The Velvet-gloved Chancellor by Richard Byrn
Members of West Dartmoor U3A welcomed Richard Byrn, one of their own, who gave a talk on Angela Merkel, “The Velvet-gloved Chancellor”, at their June meeting.
Richard, who formerly taught German at Leeds University, has a depth of knowledge and understanding of German history and an appreciation of its culture and music in particular. In fact, he recently attended the Bach Festival in Leipzig. This is also the place where the subject of his talk studied “incorruptible” physics and met and married her first husband, Ulrich Merkel.
It was evident from the questions and comments at the end of Richard’s talk that many in the audience shared his admiration of Mrs. Merkel. He traced her life from her birth in Hamburg, showing how her clergyman father’s move to East Germany, and the experiences she had, growing up there, influenced her personality, especially her integrity and the pragmatism which brought her to the position of Germany’s first woman Chancellor.
Richard expressed his amazement at this achievement, stating, that, “She isn’t just the first woman Chancellor: she is a Protestant leader of a political party-the CDU- which has always (and still is) dominated by Roman Catholics.” He also pointed out that as an Ossie-an Easterner-many in Germany consider her to be an outsider.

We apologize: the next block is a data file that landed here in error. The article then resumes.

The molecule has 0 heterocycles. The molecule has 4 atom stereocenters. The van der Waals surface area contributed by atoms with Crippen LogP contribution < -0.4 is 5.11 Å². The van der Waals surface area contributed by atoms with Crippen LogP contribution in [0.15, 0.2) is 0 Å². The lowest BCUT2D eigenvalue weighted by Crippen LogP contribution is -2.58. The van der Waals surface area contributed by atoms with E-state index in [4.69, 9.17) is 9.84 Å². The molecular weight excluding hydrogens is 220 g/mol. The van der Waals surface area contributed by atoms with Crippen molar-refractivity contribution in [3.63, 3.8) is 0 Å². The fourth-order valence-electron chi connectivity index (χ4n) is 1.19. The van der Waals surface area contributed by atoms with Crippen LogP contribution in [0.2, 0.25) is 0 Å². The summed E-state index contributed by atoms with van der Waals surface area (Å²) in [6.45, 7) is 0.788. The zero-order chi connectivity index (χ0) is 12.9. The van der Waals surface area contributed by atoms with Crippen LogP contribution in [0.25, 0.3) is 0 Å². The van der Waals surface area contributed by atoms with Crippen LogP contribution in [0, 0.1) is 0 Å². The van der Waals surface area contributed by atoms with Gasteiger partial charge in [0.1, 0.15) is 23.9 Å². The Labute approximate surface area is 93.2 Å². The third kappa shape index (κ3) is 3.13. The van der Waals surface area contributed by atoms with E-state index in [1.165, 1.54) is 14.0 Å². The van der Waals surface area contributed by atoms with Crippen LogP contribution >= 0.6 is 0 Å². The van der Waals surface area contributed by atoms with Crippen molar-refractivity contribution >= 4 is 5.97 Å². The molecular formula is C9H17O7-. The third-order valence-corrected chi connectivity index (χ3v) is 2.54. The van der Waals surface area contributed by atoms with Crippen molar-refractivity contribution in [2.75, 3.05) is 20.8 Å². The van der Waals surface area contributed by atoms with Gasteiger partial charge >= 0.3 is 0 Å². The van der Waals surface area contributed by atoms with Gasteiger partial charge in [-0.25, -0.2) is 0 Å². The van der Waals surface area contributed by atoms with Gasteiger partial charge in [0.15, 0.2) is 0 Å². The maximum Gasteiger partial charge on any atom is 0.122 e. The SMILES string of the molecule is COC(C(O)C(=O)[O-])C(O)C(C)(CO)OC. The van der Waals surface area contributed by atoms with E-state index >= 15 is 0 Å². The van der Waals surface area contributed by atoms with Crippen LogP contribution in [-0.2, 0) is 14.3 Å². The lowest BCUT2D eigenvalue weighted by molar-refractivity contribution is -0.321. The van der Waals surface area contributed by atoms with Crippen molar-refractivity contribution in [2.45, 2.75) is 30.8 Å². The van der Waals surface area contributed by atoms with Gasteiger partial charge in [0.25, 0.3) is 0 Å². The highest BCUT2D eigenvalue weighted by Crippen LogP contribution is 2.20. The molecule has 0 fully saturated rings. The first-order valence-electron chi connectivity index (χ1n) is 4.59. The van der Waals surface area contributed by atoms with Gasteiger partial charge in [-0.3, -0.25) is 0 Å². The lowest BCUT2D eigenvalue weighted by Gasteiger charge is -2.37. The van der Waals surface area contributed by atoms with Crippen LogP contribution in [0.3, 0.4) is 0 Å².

Mrs. Merkel “enjoys” the nickname “Mutti” among the general public but her political rivals are well aware that she can bite. Among her many talents and strengths are her linguistic abilities (fluent Russian), an instinct for networking and the fact that she has built a tight knit and very loyal private office.
Not having a crystal ball, Richard wisely avoided discussing the immediate present, and somewhat difficult, European political landscape. However, it does seem that Chancellor Merkel’s current problems lie in the open-door policy she had for Syrian refugees. At a meeting of EU Heads of State in October 2015, Victor Orban, the Prime Minister of Hungary forecast that it would be only a matter of time before Germany built a fence (as had others in the region).
Mrs. Merkel’s reply was, “ I lived a long time behind a fence. It is not something I wish to do again.”
Richard’s well researched talk put flesh on the bones of a quiet woman of great stature. He chose the title “Velvet-Chancellor”, to contrast with Bismarck, the Iron Chancellor. But that’s another story.
As an afterthought, he told the meeting that Mrs. Merkel loves football and Wagner. She is a brilliant mimic and procrastinates. She is human.